The potential impact for society is supported by a fundamental characteristic of LWTs: they are reversible devices that convert orbital energy into electrical energy and vice versa without using any consumable. Such a property is key for several space applications. For instance, a LWT in generator mode can be used for deorbiting spacecraft at the end of life, thus contributing to solve the space debris problem that is one of the most important space challenges for the next decades. LWTs in thruster mode can provide indefinite station keeping, which is of particular importance for satellites orbiting at very low orbit and the International Space Station that requires about 10 tons of propellant per year. The opening of new horizons for science and technology is also envisaged because LWTs can be used as scientific instruments and in missions to planets with magnetospheres as Jupiter.
Abundant dissemination and communication activities were carried out, including the organization of the Sixth International Conference on Tethers in Space.

A novel Vlasov-Poisson solver to study tape-like LWTs has been developed and the computational cost of UC3M Vlasov-Poisson solver for cylindrical LWTs has been reduced a factor 80. The preparation of a database with characteristic (I-V) curves is currently in-progress. UC3M tether flight simulator BETsMA v2.0 has been updated with new models to simulate LWTs (electrical and thermal), include more perturbation forces, and reduce its computational cost. A novel software was developed to simulate tether deployment. An intensive simulation campaign to determine the performance and the requirements of LWTs was carried out using BETsMAv2.0 and FLEX.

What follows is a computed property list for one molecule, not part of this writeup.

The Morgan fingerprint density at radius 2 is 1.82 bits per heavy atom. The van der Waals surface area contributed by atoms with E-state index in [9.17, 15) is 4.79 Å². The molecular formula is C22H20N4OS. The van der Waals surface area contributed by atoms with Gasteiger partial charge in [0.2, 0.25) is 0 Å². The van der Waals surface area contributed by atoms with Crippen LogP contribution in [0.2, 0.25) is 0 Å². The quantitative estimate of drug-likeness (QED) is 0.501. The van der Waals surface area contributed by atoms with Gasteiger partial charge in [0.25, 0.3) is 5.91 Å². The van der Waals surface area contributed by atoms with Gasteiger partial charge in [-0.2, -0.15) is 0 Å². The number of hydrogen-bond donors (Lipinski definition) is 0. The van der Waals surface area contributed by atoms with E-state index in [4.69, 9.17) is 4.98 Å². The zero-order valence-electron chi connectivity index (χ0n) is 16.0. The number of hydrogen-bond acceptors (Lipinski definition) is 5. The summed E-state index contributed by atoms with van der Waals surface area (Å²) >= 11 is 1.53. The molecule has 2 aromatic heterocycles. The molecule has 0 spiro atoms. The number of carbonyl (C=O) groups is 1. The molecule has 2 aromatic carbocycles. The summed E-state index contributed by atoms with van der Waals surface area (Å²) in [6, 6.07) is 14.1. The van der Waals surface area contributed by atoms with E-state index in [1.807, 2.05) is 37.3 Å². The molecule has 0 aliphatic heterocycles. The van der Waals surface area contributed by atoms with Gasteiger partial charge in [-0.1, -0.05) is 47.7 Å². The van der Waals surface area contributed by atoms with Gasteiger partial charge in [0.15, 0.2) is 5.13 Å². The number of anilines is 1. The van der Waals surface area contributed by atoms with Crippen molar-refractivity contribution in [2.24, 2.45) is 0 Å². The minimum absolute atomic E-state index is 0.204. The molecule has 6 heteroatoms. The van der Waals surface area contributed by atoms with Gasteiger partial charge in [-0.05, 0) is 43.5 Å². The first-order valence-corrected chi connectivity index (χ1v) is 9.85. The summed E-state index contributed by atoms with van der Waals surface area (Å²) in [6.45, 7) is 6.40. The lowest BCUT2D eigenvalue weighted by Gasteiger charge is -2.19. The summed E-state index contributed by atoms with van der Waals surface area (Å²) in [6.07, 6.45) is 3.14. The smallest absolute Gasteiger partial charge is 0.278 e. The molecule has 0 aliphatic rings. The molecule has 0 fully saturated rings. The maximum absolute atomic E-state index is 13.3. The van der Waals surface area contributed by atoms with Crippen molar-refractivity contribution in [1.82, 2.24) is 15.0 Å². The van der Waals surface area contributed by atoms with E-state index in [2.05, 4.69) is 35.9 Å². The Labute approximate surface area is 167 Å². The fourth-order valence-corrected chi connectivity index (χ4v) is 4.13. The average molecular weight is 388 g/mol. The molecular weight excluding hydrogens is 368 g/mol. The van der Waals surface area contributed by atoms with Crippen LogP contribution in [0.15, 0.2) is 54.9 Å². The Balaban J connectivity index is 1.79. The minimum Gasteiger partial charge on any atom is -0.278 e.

Direct synthesis of C12A7 powder was done. The second batch of the powder synthesis was used to prepare a screen printable paste, which was printed on the metal/contacting layer on the Titanium substrates. The LWT will be realised by screen printing of a contacting layer at first and directly above the C12A7 layer on the thin Ti substrate. The development of a metal layer made by Ti-based alloys for contacting was started with two different composition. The characterisation of these two screen printed, contacting layers had very good adhesion on the Ti substrates. The C12A7 paste was printed on the brazing layer and co-fired in one heating step.